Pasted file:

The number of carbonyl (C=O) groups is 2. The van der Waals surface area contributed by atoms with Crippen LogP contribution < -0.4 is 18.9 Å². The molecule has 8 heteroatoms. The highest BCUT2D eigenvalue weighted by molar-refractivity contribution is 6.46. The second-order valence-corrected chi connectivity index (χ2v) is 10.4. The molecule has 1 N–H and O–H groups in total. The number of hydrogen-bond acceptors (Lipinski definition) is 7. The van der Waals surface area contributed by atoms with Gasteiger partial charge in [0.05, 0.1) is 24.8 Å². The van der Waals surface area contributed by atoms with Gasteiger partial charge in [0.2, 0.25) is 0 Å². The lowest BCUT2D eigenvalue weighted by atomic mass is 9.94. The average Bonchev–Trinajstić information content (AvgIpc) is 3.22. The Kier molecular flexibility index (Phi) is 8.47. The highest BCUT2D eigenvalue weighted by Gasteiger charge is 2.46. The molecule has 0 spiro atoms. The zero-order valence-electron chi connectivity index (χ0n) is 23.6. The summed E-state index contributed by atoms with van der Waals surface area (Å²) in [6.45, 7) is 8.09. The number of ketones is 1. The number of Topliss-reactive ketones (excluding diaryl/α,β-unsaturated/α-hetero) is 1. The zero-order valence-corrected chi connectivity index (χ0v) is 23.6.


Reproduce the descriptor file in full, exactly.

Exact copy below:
The number of carbonyl (C=O) groups is 2. The van der Waals surface area contributed by atoms with Crippen LogP contribution < -0.4 is 18.9 Å². The molecule has 8 heteroatoms. The highest BCUT2D eigenvalue weighted by molar-refractivity contribution is 6.46. The second-order valence-corrected chi connectivity index (χ2v) is 10.4. The molecule has 1 N–H and O–H groups in total. The number of hydrogen-bond acceptors (Lipinski definition) is 7. The van der Waals surface area contributed by atoms with Gasteiger partial charge in [0.05, 0.1) is 24.8 Å². The van der Waals surface area contributed by atoms with Gasteiger partial charge in [0.2, 0.25) is 0 Å². The lowest BCUT2D eigenvalue weighted by atomic mass is 9.94. The average Bonchev–Trinajstić information content (AvgIpc) is 3.22. The Kier molecular flexibility index (Phi) is 8.47. The highest BCUT2D eigenvalue weighted by Gasteiger charge is 2.46. The molecule has 0 spiro atoms. The zero-order valence-electron chi connectivity index (χ0n) is 23.6. The summed E-state index contributed by atoms with van der Waals surface area (Å²) in [6.45, 7) is 8.09. The number of ketones is 1. The number of Topliss-reactive ketones (excluding diaryl/α,β-unsaturated/α-hetero) is 1. The zero-order valence-corrected chi connectivity index (χ0v) is 23.6.